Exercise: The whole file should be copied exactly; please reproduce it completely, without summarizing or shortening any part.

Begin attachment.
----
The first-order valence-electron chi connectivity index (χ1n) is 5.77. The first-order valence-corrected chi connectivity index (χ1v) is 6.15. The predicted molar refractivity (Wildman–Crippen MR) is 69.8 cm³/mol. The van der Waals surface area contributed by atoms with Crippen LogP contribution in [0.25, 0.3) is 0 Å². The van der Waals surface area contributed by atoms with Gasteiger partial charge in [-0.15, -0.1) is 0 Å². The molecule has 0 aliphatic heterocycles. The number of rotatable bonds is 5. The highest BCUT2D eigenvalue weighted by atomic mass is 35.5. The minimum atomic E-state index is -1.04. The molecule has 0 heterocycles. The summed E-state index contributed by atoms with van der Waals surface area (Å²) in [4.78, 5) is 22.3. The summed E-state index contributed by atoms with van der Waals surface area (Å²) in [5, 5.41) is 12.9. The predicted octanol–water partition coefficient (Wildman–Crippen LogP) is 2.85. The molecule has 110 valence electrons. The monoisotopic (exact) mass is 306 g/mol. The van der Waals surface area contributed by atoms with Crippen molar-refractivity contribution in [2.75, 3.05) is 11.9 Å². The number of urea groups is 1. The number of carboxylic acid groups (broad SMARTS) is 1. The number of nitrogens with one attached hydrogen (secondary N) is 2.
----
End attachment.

The first-order valence-electron chi connectivity index (χ1n) is 5.77. The first-order valence-corrected chi connectivity index (χ1v) is 6.15. The predicted molar refractivity (Wildman–Crippen MR) is 69.8 cm³/mol. The van der Waals surface area contributed by atoms with Crippen LogP contribution in [0.25, 0.3) is 0 Å². The van der Waals surface area contributed by atoms with Gasteiger partial charge in [-0.15, -0.1) is 0 Å². The molecule has 0 aliphatic heterocycles. The number of rotatable bonds is 5. The highest BCUT2D eigenvalue weighted by atomic mass is 35.5. The minimum atomic E-state index is -1.04. The molecule has 0 heterocycles. The summed E-state index contributed by atoms with van der Waals surface area (Å²) in [4.78, 5) is 22.3. The summed E-state index contributed by atoms with van der Waals surface area (Å²) in [5, 5.41) is 12.9. The predicted octanol–water partition coefficient (Wildman–Crippen LogP) is 2.85. The molecule has 110 valence electrons. The monoisotopic (exact) mass is 306 g/mol. The van der Waals surface area contributed by atoms with Crippen molar-refractivity contribution in [2.75, 3.05) is 11.9 Å². The number of urea groups is 1. The number of carboxylic acid groups (broad SMARTS) is 1. The number of nitrogens with one attached hydrogen (secondary N) is 2.